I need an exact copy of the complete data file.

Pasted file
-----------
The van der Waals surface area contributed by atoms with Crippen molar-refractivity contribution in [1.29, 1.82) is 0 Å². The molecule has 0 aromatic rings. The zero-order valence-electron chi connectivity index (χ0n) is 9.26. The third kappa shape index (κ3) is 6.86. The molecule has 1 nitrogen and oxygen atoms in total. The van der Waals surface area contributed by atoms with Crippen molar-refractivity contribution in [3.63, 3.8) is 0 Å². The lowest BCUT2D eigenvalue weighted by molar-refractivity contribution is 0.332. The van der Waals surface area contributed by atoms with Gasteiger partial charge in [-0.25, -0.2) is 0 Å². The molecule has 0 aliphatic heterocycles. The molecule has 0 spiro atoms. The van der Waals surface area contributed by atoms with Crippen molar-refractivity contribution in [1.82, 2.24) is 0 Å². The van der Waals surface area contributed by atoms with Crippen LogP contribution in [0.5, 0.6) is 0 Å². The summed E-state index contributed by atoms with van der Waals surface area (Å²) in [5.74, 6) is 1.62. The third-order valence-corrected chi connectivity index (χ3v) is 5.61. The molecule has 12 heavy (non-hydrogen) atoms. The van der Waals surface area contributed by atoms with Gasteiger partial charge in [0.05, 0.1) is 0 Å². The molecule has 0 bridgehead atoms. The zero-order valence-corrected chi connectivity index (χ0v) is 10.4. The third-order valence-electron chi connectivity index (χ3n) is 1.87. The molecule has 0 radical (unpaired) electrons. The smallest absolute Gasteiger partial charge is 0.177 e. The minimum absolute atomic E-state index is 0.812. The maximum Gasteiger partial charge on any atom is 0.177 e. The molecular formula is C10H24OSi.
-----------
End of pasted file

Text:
The van der Waals surface area contributed by atoms with Crippen molar-refractivity contribution in [1.29, 1.82) is 0 Å². The molecule has 0 aromatic rings. The zero-order valence-electron chi connectivity index (χ0n) is 9.26. The third kappa shape index (κ3) is 6.86. The molecule has 1 nitrogen and oxygen atoms in total. The van der Waals surface area contributed by atoms with Crippen molar-refractivity contribution in [3.63, 3.8) is 0 Å². The lowest BCUT2D eigenvalue weighted by molar-refractivity contribution is 0.332. The van der Waals surface area contributed by atoms with Gasteiger partial charge in [-0.25, -0.2) is 0 Å². The molecule has 0 aliphatic heterocycles. The molecule has 0 spiro atoms. The van der Waals surface area contributed by atoms with Crippen molar-refractivity contribution in [1.82, 2.24) is 0 Å². The van der Waals surface area contributed by atoms with Crippen LogP contribution in [0.5, 0.6) is 0 Å². The summed E-state index contributed by atoms with van der Waals surface area (Å²) in [5.74, 6) is 1.62. The third-order valence-corrected chi connectivity index (χ3v) is 5.61. The molecule has 12 heavy (non-hydrogen) atoms. The van der Waals surface area contributed by atoms with Gasteiger partial charge in [0.05, 0.1) is 0 Å². The molecule has 0 bridgehead atoms. The zero-order valence-corrected chi connectivity index (χ0v) is 10.4. The third-order valence-electron chi connectivity index (χ3n) is 1.87. The molecule has 0 radical (unpaired) electrons. The smallest absolute Gasteiger partial charge is 0.177 e. The minimum absolute atomic E-state index is 0.812. The maximum Gasteiger partial charge on any atom is 0.177 e. The molecular formula is C10H24OSi.